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On this Presidents Day holiday, we bring you a story involving cherry trees. We know now that young George Washington didn't really chop down a cherry tree. It's a myth fabricated by the first president's biographers. Well, it appears some people are stretching the truth in the world of global cherry commerce. NPR's Scott Horsley has this tart tale of international intrigue and the cherry juice detective.
SCOTT HORSLEY, BYLINE: Tart cherries are the kind of go in cherry pie, and if you made a pie chart of America's tart cherry crop, you'd see a very big slice. More than 70% is grown in Michigan, home state of U.S. Senator Gary Peters.
GARY PETERS: In fact, when you fly into Traverse City, you fly into Cherry Capital Airport, something that local residents take great pride in.
HORSLEY: Mike Van Agtmael has about 170 acres of cherry trees in Hart, Mich., on a farm that's been in his family almost a hundred years. Lately, though, the tart cherry business has been the pits. Along with all the usual farm headaches like weather and insects, Van Agtmael has to contend with cheap, foreign competition, especially from Turkey.
MIKE VAN AGTMAEL: Tart cherries have been just extremely hard. I mean, there isn't a grower out there that's not feeling the effects.
HORSLEY: Growers thought they might get a break in 2018 when, for the first time, a tariff was applied to imported cherry juice from Turkey. Sure enough, imports of Turkish cherry juice fell nearly 40%. But Senator Peters says that was quickly replaced by a flood of juice from other countries.
PETERS: We're kind of looking at a little bit of a game of whack-a-mole here.
HORSLEY: What really raised eyebrows was the large amount of tart cherry juice that suddenly began showing up tariff-free from Brazil.
ELIZABETH DRAKE: There is no discernable tart cherry industry in Brazil.
HORSLEY: Trade lawyer Elizabeth Drake scoured the Internet in both English and Portuguese but found no listing for Brazilian cherry farms. She combed through export records and shipping documents. Ultimately, she was left with a simple suspicion.
DRAKE: The imports that were being called Brazilian actually might still be Turkish and just being misclassified at the border.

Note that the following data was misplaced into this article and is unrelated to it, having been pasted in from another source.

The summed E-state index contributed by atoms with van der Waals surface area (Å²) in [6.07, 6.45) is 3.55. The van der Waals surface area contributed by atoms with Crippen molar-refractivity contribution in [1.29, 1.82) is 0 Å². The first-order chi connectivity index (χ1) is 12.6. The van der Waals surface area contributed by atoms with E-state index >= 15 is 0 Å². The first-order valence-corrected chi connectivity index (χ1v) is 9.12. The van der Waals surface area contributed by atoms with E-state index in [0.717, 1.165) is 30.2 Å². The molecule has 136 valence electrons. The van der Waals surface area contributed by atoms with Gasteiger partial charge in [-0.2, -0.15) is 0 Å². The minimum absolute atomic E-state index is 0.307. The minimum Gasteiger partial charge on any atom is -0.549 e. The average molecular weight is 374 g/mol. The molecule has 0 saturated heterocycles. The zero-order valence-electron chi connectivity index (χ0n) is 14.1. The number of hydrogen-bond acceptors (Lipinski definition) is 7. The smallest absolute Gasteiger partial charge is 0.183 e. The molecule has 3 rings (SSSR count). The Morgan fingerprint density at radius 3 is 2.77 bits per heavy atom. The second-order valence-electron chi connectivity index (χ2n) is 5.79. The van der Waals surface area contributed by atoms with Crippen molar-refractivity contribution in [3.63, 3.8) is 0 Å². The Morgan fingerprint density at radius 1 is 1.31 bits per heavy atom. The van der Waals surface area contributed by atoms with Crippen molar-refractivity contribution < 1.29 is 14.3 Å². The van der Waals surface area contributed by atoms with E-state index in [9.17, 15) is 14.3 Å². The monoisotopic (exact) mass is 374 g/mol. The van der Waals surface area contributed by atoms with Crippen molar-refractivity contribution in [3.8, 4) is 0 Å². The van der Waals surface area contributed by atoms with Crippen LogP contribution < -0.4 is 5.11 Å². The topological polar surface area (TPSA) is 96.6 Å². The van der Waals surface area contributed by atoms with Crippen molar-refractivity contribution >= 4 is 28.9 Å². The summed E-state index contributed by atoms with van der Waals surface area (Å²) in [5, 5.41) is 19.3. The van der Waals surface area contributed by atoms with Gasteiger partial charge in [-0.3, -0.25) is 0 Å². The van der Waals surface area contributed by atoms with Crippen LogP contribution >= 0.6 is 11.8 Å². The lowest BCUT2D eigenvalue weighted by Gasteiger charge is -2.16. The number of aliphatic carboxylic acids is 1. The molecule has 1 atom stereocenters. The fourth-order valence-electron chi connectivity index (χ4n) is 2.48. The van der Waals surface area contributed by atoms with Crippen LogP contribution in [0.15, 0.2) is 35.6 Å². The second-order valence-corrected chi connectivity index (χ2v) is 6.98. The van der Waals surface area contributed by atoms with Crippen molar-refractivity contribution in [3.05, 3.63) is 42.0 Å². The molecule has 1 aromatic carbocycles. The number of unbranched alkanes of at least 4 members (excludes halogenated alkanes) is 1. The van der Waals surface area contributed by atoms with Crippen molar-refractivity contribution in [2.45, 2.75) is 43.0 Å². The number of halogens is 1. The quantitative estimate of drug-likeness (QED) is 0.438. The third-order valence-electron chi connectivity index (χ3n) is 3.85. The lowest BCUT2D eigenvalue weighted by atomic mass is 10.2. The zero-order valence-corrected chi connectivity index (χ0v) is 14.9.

HORSLEY: I guess you're sort of a cherry juice detective.
DRAKE: That is a lot of what we do. We put together the pieces of the puzzle.
HORSLEY: Michigan cherry growers and Senator Peters have asked customs agents to investigate. A customs spokesperson wouldn't comment on this particular case but said, we take all allegations of tariff evasion seriously. This juice fight is just the latest skirmish in a long-running battle between Michigan growers and Turkey over all sorts of tart cherry products. Drake says it's come at a cost. Michigan's cherry production fell last year by 21%.
DRAKE: Last time I went to Michigan, I saw that there were trees being ripped out from the orchard. So it's a really dire situation that they're faced with.
HORSLEY: Julie Gordon, who heads the Cherry Marketing Institute, notes those trees are long-term investments that take years to bear fruit. She says growers can't just easily switch crops when competition gets tough.
JULIE GORDON: All our cherry growers are asking for is a level playing field, and if we can get a level playing field, we hope to revive our industry.
HORSLEY: Gordon was in Washington last week, pleading her case with U.S. officials. Senator Peters acknowledges cherry farmers don't have the clout of some other industries seeking trade protection.
PETERS: You know, if you're the steel industry, you can hire an army of lawyers. You can hire economists. You can put together a trade case. But if you're cherry growers in northern Michigan that are struggling to stay in business, to have to put that together is very difficult.
HORSLEY: Still, Peters says he's raised the plight of the cherry farmers directly with President Trump, who could take special interest this election year in farmers from a swing state like Michigan.
PETERS: I hope - whatever it takes is what I say. Whatever it takes.
HORSLEY: Cherry grower Mike Van Agtmael is hoping for some relief. Otherwise, this third-generation farmer could be the last.
VAN AGTMAEL: I don't know what's going to happen to all the family farms, but something's got to change pretty quick because we just cannot survive.
HORSLEY: Scott Horsley, NPR News, Washington. Transcript provided by NPR, Copyright NPR.